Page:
The Battle of Sampford Courtenay, the fifth and final battle of the Prayer Book Rebellion, took place on 17 August 1549. As I explain in my book Edward VI in a Nutshell: Centered in Devon and Cornwall, the Prayer Book Rebellion was spurred by the Catholic and West Country dislike of the new Anglican Book… Read more The Last Battle of the Prayer Book Rebellion
One of the most enduring effects of the French and American Revolution in England was the governmental crackdown on ‘radicalism’, which was typically considered anything remotely resembling a call for sociopolitical reform. The government didn’t want a bunch of poor workers meeting and talking about inequality. The next thing you knew the poors would be… Read more The Peterloo Massacre
One of my personal historical favorites is Queen Philippa of Hainault, the wife and consort of King Edward III. Philippa was the second daughter born to William I, Count of Hainaut, and his wife, Joan of Valois, Countess of Hainaut. A lot of historians, and websites, list her birthday as 24 June 1314, but this… Read more Philippa of Hainault, a Most Excellent Queen
Napoleon Bonaparte, the future Emperor of the French and one of the greatest military leaders Western civilization has ever known, was born on 15 August 1769 in Ajaccio, the capital of the island of Corsica, to Carlo Maria di Buonaparte and Maria Letizia Ramolino. He was the fourth child the stork brought to Casa Buonaparte,… Read more Happy Birthday to Napoleon Bonaparte, the Corsican Who Transformed the Modern World
On 12 August 2017, a single white 32-year-old legal assistant and civil rights activist named Heather Heyer was murdered by a radicalized Christian white supremacist terrorist, James Alex Fields Jr, when he drove his car into a crowd of people who were peacefully counter-protesting the white nationalist rally in Charlottesville, VA. A further 19 people… Read more The Slut Shaming of White Women in the Civil Rights Movement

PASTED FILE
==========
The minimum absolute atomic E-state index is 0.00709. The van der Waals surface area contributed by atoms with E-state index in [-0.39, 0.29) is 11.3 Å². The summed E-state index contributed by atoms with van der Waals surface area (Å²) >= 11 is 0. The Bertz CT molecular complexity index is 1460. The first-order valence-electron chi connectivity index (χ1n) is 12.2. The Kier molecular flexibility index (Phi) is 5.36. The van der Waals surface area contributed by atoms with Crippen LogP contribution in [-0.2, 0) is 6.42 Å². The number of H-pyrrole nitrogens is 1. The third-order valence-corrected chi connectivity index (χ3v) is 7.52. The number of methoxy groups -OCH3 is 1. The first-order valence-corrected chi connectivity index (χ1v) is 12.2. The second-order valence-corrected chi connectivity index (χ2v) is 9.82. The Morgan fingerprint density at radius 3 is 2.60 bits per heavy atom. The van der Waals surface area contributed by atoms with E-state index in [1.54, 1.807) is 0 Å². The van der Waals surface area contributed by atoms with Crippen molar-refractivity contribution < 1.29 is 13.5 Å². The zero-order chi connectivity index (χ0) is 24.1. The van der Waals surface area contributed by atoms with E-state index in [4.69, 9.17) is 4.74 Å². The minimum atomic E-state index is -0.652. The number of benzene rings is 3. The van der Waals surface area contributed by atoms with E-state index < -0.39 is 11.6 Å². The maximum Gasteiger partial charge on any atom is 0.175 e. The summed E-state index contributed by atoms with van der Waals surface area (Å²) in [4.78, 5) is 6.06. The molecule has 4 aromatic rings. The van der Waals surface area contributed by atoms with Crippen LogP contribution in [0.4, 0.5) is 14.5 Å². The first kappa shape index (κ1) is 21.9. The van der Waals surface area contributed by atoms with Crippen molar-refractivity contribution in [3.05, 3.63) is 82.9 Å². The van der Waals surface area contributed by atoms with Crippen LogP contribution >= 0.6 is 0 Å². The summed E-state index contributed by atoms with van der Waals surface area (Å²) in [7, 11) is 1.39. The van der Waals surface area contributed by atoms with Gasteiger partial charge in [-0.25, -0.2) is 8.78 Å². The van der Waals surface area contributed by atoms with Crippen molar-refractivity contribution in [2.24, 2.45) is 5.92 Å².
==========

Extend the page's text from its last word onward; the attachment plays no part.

Yolande of Aragon was born on 11 August 1384 to King John I of Aragon and his second wife, Yolande of Bar. She was not only a king’s daughter, through her mother she was also the granddaughter of King John II of France. As a well-dowered and noble bride, she was a marriage prize from… Read more Yolande of Aragon, Queen of Four Kingdoms and Preserver of France
The Insurrection of 10 August 1792 was one of the most pivotal moments of the French Revolution. Irate and antimonarchial Frenchmen, including members of the National Guard of the Paris Commune and the fédérés from Marseille and Brittany, attacked Tuileries Palace and arrested King Louis XVI of France. This scared the bejeezus out of the… Read more The French Revolution and English Culture
When you research royalty in history, it is mostly about how desperately they needed to be fertile. The last thing a royal wanted was a way of preventing conception. The ideal was as many kids as fast as possible, with all-star standouts such as Queen Eleanor of Aquitaine (10 births/9 surviving), Queen Eleanor of Castile… Read more No More Crocodile Dung!
On 1 August 1714 Queen Anne of Great Britain died of complications of a stroke, ending the Restoration period of British history. Her heir, Georg Ludwig, the Duke of Brunswick-Lüneburg and the Elector of Hanover, became King George I. Thus began the Georgian era, which would last until the ascension of Queen Victoria in 1837.… Read more The Georgian Era Begins!
On 31 July 1492 the Alhambra Decree, which targeted the Jewish population for expulsion or death, went into effect in Spain. Jews were given three choices: they could convert to Catholicism, or surrender their goods and leave the country, or be executed horribly if they tried to remain in their homes and retain their religion. Tens… Read more The Alhambra Decree